Expat Tax Monitor
Volume 2. Issue 1. 2018
Section 199A Qualified Business Income Deduction
How does the new law affect the expatriates?
by Cezary Tchorznicki, CPA
January 27, 2018
This new law, apart from the decrease of corporate tax rates, can be considered the centerpiece of the recently passed tax legislation. I will refrain from calling it a reform nor will I pour out a bucket of ink critiquing the [as ever] politicized nature of the changes and the apparent wanton disregard for economic realities of the country (the soaring sovereign debt).
I urge the reader to note the date of this article – the U.S. Treasury is yet to write the regulations for this particular statute of the tax code; the IRS is yet to provide proper procedural guidance; and the courts are yet to rule on what already appear to be nearly certain points of contention. Thus several nebulous aspects of the Deduction for Qualified Business Income (QBI) will be, almost certainly, more precisely interpreted over the coming months and years.
199A is not an entirely novel ploy; it echoes the old “manufacturing deduction” under 26 USC §199 (the latest legislation eliminates this section). We will begin with a retrospective look at a particular concept within the “old” §199, which provided a somewhat lesser benefit to manufacturers, energy producers, and film production companies.
Section 199(c)(4)(A)(i)(I) referred to “…qualifying production property, which was manufactured, produced, grown, or extracted by the taxpayer in whole or in significant part within the United States.” [the emphasis is mine]. The term “significant part” had left much to interpretation and, at times, provided for a more sustainable, favorable position for expat-operated businesses that unquestionably had a core of their business operations abroad.
That is not the case with section 199A. Under the new law, the “qualified items of income, gain, deduction and loss” must be “effectively connected with the conduct of a trade or business within the United States (within the meaning of section 864(c)[…])” The pressure point of the matter is now more precisely defined – much depends on whether the assets (whether tangible or intangible) that generated income, gain or loss were located in the U.S. Thus the key requirement is that the business be a domestic one, or a domestic one to a material extent. The concept is not as straightforward as one may think as certain foreign-sourced income of a company that operates in the U.S. may also be classified as effectively connected with the conduct of trade or business within the United States. In order to be considered, the level of the business activity in the U.S. must rise above a de minimis threshold. In case of agency relationship, i.e. in instances where a foreign entity engages agents working on its behalf, that connection may be established by an existence of a formal agreement or may be inferred from the actions of the relevant parties.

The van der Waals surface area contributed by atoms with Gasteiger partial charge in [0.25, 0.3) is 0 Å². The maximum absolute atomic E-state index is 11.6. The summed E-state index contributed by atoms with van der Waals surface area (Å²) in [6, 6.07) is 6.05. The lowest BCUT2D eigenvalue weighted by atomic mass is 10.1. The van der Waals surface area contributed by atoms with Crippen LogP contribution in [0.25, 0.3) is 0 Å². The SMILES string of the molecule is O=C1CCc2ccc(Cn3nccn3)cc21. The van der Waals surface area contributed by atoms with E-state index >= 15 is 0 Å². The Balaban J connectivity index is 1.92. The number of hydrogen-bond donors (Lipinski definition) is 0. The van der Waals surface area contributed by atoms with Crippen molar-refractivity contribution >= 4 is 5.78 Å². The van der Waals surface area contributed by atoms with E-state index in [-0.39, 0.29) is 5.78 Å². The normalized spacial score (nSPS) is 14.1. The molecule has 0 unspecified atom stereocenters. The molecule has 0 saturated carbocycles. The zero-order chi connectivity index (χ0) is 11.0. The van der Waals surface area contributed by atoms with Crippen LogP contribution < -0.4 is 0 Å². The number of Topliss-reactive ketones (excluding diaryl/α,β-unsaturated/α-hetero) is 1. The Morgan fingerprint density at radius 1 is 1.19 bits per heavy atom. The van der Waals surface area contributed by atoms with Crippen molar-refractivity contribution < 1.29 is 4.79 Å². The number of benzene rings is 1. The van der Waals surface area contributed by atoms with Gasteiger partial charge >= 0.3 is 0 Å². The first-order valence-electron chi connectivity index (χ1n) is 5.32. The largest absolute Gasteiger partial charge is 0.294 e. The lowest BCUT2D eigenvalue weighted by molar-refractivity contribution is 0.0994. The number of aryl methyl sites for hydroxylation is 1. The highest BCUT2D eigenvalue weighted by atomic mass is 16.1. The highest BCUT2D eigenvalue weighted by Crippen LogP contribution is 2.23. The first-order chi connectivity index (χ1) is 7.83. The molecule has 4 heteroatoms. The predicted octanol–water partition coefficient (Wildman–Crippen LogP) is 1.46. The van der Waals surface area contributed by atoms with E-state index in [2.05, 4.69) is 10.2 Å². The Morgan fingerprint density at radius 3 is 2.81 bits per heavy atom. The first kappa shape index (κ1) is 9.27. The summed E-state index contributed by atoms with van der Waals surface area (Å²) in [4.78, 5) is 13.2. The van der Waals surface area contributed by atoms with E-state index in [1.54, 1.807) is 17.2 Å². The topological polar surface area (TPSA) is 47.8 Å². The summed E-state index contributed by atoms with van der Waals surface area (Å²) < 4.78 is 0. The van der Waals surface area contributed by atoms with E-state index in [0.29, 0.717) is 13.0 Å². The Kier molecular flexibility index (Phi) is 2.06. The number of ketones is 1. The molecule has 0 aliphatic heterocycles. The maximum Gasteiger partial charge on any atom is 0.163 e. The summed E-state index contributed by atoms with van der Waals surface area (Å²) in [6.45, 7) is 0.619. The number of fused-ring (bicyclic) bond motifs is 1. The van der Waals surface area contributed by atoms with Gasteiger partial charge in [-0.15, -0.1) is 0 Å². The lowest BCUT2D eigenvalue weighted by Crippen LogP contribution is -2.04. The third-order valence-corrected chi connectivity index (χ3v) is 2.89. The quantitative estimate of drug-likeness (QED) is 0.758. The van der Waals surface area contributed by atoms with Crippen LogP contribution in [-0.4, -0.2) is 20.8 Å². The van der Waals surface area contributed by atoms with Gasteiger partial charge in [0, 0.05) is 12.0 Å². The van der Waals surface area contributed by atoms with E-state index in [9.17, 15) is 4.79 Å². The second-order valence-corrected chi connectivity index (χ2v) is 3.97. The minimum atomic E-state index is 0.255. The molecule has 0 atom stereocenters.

Nevertheless, if your business activities are confined to your current country of residence (other than the U.S.) you may wish to stop here, unless you tend to indulge in reading about income taxes.
At this point, it appears that certain rental activities – those that do not rise to the section 162 definition of “trade or business” - regardless of the landlord’s country of tax residence, would not qualify for the QBI deduction. Moreover, a mere holding of real estate for investment – typically that would apply to an undeveloped land – does not constitute a §162 trade or business.
The geographic scope of the income earning activities is not the only reason why one may be prevented from reaping the benefits of section 199A. QBI is determined along the ordinary income – ordinary deductions axis and the QBI deduction is not available to W-2 wage earners nor can be taken by the recipients of most types of dividends and partnership guaranteed payments, i.e. payments that do not depend on the actual ordinary income of the partnership. The paradigm whereby an owner of a C corporation receives income as a combination of wages and dividends is outside the scope of 199A.